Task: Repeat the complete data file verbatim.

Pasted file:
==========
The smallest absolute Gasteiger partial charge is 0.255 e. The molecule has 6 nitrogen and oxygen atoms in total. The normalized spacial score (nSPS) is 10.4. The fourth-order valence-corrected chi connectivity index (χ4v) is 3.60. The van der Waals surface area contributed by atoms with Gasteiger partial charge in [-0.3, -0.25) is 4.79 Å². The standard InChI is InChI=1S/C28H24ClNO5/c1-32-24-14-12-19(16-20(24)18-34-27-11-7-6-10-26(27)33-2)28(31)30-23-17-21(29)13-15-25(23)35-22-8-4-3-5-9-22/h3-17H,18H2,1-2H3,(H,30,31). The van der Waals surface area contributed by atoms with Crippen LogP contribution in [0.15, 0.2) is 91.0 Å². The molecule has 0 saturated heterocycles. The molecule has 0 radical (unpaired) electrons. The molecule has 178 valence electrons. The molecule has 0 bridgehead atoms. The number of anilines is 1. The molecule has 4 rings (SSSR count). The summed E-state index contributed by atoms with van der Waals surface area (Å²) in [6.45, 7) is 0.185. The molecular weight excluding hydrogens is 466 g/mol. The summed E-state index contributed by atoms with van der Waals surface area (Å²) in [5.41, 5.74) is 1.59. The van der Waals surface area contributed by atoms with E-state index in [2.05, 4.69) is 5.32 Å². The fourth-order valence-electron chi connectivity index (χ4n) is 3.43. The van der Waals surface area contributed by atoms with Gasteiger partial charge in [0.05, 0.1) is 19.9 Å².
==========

The smallest absolute Gasteiger partial charge is 0.255 e. The molecule has 6 nitrogen and oxygen atoms in total. The normalized spacial score (nSPS) is 10.4. The fourth-order valence-corrected chi connectivity index (χ4v) is 3.60. The van der Waals surface area contributed by atoms with Gasteiger partial charge in [-0.3, -0.25) is 4.79 Å². The standard InChI is InChI=1S/C28H24ClNO5/c1-32-24-14-12-19(16-20(24)18-34-27-11-7-6-10-26(27)33-2)28(31)30-23-17-21(29)13-15-25(23)35-22-8-4-3-5-9-22/h3-17H,18H2,1-2H3,(H,30,31). The van der Waals surface area contributed by atoms with Crippen LogP contribution in [0.15, 0.2) is 91.0 Å². The molecule has 0 saturated heterocycles. The molecule has 0 radical (unpaired) electrons. The molecule has 178 valence electrons. The molecule has 0 bridgehead atoms. The number of anilines is 1. The molecule has 4 rings (SSSR count). The summed E-state index contributed by atoms with van der Waals surface area (Å²) in [6.45, 7) is 0.185. The molecular weight excluding hydrogens is 466 g/mol. The summed E-state index contributed by atoms with van der Waals surface area (Å²) in [5.41, 5.74) is 1.59. The van der Waals surface area contributed by atoms with E-state index in [2.05, 4.69) is 5.32 Å². The fourth-order valence-electron chi connectivity index (χ4n) is 3.43. The van der Waals surface area contributed by atoms with Gasteiger partial charge in [0.05, 0.1) is 19.9 Å².